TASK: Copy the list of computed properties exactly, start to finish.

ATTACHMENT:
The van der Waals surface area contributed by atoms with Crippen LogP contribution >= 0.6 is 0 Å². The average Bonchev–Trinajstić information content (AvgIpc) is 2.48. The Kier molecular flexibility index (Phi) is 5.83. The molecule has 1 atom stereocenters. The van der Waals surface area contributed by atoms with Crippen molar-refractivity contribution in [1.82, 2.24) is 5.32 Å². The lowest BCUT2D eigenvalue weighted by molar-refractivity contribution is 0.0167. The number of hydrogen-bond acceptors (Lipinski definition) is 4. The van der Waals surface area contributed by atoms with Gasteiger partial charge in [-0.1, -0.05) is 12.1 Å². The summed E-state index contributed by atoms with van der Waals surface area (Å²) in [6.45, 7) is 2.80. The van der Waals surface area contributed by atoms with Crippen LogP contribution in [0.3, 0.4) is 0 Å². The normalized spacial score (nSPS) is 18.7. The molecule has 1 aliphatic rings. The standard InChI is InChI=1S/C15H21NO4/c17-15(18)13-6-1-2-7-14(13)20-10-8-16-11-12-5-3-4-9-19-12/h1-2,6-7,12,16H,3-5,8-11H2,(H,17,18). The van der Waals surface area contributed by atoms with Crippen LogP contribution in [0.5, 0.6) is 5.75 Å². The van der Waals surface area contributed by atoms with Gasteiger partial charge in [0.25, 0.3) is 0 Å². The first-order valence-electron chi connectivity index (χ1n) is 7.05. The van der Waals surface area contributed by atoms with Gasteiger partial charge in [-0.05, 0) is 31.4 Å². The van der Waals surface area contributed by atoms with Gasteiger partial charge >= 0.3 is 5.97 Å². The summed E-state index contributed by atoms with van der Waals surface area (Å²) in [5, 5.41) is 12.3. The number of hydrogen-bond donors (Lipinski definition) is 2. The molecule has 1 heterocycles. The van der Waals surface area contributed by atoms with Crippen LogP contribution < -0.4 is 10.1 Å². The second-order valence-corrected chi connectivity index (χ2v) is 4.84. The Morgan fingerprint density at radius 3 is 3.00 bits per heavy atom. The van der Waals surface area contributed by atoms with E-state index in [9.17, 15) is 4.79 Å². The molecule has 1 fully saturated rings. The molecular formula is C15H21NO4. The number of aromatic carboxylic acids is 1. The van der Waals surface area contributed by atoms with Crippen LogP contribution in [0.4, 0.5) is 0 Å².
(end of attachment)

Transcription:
The van der Waals surface area contributed by atoms with Crippen LogP contribution >= 0.6 is 0 Å². The average Bonchev–Trinajstić information content (AvgIpc) is 2.48. The Kier molecular flexibility index (Phi) is 5.83. The molecule has 1 atom stereocenters. The van der Waals surface area contributed by atoms with Crippen molar-refractivity contribution in [1.82, 2.24) is 5.32 Å². The lowest BCUT2D eigenvalue weighted by molar-refractivity contribution is 0.0167. The number of hydrogen-bond acceptors (Lipinski definition) is 4. The van der Waals surface area contributed by atoms with Gasteiger partial charge in [-0.1, -0.05) is 12.1 Å². The summed E-state index contributed by atoms with van der Waals surface area (Å²) in [6.45, 7) is 2.80. The van der Waals surface area contributed by atoms with Crippen LogP contribution in [0.3, 0.4) is 0 Å². The normalized spacial score (nSPS) is 18.7. The molecule has 1 aliphatic rings. The standard InChI is InChI=1S/C15H21NO4/c17-15(18)13-6-1-2-7-14(13)20-10-8-16-11-12-5-3-4-9-19-12/h1-2,6-7,12,16H,3-5,8-11H2,(H,17,18). The van der Waals surface area contributed by atoms with Crippen LogP contribution in [0.5, 0.6) is 5.75 Å². The van der Waals surface area contributed by atoms with Gasteiger partial charge in [0.25, 0.3) is 0 Å². The first-order valence-electron chi connectivity index (χ1n) is 7.05. The van der Waals surface area contributed by atoms with Gasteiger partial charge in [-0.05, 0) is 31.4 Å². The van der Waals surface area contributed by atoms with Gasteiger partial charge >= 0.3 is 5.97 Å². The summed E-state index contributed by atoms with van der Waals surface area (Å²) in [5, 5.41) is 12.3. The number of hydrogen-bond donors (Lipinski definition) is 2. The molecule has 1 heterocycles. The van der Waals surface area contributed by atoms with Crippen LogP contribution < -0.4 is 10.1 Å². The second-order valence-corrected chi connectivity index (χ2v) is 4.84. The Morgan fingerprint density at radius 3 is 3.00 bits per heavy atom. The van der Waals surface area contributed by atoms with E-state index in [9.17, 15) is 4.79 Å². The molecule has 1 fully saturated rings. The molecular formula is C15H21NO4. The number of aromatic carboxylic acids is 1. The van der Waals surface area contributed by atoms with Crippen LogP contribution in [0.4, 0.5) is 0 Å².